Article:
Robert P. Blake was born in San Francisco on November 1, 1886. As a John Harvard Traveling Fellow, he chiefly studied and worked, between 1911 and 1918, in Russia where he mastered Russian and began his study of Arabic, Syriac, Armenian and Georgian.
In 1918, on behalf of the Saint Petersburg State University, he arrived in Georgia to update the conflicting catalogues of the Tbilisi manuscripts and then to investigate various texts of the Bible. He became a Professor of Tbilisi State University when it was founded early in 1918. He remained there and taught the Greek language and the Byzantine history until Sovietization of Georgian Democratic Republic. As a volunteer he fought Russian invaders near Tbilisi at Tabakhmela in February 1921.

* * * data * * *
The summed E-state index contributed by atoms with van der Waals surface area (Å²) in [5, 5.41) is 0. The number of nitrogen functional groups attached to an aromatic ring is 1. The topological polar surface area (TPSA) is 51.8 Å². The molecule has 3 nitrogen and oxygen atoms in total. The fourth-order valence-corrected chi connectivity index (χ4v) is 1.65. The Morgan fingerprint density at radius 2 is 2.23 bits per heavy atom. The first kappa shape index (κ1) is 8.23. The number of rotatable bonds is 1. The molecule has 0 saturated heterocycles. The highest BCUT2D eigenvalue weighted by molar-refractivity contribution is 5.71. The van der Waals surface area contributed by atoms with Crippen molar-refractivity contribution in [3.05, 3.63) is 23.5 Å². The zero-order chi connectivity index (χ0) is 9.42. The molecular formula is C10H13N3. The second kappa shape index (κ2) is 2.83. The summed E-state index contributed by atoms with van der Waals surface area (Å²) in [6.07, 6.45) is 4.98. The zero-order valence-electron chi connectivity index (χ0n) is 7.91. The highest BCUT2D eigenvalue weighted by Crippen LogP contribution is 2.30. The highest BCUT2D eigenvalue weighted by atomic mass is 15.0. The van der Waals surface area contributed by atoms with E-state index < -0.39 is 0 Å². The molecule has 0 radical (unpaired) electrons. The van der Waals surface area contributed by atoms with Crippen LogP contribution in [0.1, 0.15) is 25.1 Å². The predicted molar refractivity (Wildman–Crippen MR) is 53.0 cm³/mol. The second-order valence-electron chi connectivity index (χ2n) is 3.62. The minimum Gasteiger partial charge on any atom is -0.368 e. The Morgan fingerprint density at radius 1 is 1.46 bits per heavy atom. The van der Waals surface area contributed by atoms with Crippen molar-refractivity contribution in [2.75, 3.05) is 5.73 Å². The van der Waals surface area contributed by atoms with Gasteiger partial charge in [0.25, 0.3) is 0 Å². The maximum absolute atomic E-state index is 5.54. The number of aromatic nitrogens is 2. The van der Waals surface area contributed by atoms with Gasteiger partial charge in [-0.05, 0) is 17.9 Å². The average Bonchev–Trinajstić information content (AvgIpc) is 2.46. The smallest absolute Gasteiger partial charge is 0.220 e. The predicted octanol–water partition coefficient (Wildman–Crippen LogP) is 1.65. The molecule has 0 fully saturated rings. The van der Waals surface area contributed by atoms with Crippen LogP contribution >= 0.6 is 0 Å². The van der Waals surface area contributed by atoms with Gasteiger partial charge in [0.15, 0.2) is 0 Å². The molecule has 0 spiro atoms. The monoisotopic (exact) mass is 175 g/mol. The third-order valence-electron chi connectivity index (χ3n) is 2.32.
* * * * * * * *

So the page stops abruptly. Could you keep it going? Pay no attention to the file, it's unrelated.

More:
In 1921 he received an appointment from Harvard of which he later became a professor. He was instrumental in promoting Byzantine studies in the United States. He also made an invaluable contribution to the study of medieval Georgian manuscripts many of which were revealed by Blake in Palestine and Mount Athos. He died in Cambridge, Massachusetts on May 9, 1950.
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